By Rob Verkerk PhD and Charlie Jones

The days of the world’s number one herbicide active ingredient, glyphosate – as found in the high-street weed-strangler, Roundup – could be numbered. A decision to be made on 24th June within a faceless EU committee, the Standing Committee on Plants, Animals, Food and Feed (PAFF Committee) could hold the chemical’s future in the balance. This decision has been precipitated by the classification last year of glyphosate as a ‘probable carcinogen’ by the International Agency for Research on Cancer (IARC) of the World Health Organization (WHO).

The EU, with its unique style of authoritarianism and pseudodemocracy, appears to have become glyphosate’s arbiter. But it’s far from plain sailing. Presently the highest authority on food in the EU, the European Food Safety Authority (EFSA), disagrees with IARC/WHO classification. The EFSA has long had a revolving door with Big Food and Biotech interests. It based its evidence on an earlier review by the German Federal Risk Assessment Institute (BfR), both of which looked only at data that related to the active ingredient, not the formulations as a whole complete with their package of other ingredients that are known to be responsible effects that are considerably worse than the glyphosate on its own. Another EU agency is on the case too. That’s the European Chemical Agency (ECHA) and it’s been tasked with assessing the carcinogenicity of glyphosate further with pro-glyphosate interests hoping desperately it will find a fatal flaw in IARC’s evaluation. But of course it has its own revolving door with the chemical industry and glyphosate interests span all of these camps so could hardly be seen as independent.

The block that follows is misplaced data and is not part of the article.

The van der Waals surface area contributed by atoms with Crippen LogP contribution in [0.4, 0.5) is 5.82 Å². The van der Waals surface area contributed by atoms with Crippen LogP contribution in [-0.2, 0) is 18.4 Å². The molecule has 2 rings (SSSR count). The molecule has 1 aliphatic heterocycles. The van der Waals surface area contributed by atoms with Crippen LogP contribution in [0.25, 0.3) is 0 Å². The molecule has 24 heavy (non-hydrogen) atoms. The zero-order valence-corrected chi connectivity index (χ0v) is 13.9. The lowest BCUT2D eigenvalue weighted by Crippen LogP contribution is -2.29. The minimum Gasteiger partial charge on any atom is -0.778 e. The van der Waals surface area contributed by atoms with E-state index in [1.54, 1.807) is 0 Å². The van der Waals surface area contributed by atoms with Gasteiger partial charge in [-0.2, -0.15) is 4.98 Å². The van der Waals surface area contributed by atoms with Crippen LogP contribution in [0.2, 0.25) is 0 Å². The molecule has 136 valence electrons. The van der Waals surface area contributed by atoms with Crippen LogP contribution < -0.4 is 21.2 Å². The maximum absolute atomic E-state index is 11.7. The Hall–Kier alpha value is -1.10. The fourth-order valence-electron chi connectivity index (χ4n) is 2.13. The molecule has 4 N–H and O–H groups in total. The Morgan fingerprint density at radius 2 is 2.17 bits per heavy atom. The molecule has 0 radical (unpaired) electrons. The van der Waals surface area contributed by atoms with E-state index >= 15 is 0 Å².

What is key is that a large consortium of independent scientists have published a review showing where EFSA has gone wrong in its assessment of glyphosate and why IARC is right. Not only does the review criticise EFSA for looking at the active ingredient in isolation, it’s also shows that EFSA has used the well-known trick of dismissing evidence, in this instance evidence from case-control studies, it didn’t like. That same trick was used by EFSA to neuter freedom of speech and avoid it issuing positive health claim opinions on very well studied probiotics, glucosamine and a host of other ingredients used in foods and supplements.

The three teams determining glyphosate’s future in the EU – and the world?

There is a stark polarisation of views over glyphosate in the EU. On one side is Team Pro-Glyphosate. It’s led by the biotech industry and various business and farming interests. The European Commission is firmly in this camp as are heads of some governments like David Cameron of the UK, despite Wales, Scotland and Northern Ireland having voted against the option to cultivate GM crops on its soils. Actually, in the most recent vote, 19 EU member states voted with Team Pro-Glyphosate, still not enough to get a qualified majority.

Those in Team Glyphosate argue that glyphosate herbicides are good for farmers, good for business, that there are no alternatives that kill weeds as efficiently or cheaply and that all this hoo-ha about its cancer causing capacities and harm to the environment has been way overblown. The other side, represented by Team Anti-Glyphosate, well…feels quite the opposite about all of these issues. On the team is Malta, its anti-glyphosate views being buoyed by countries like France, Denmark and Italy that have deep concerns about glyphosate-based herbicides. But probably even more important to this team are the cool 2 million plus EU citizens who are signatories to an Avaaz petition calling on the European Commission to support a ban on glyphosate in the EU (see our Call to Action below).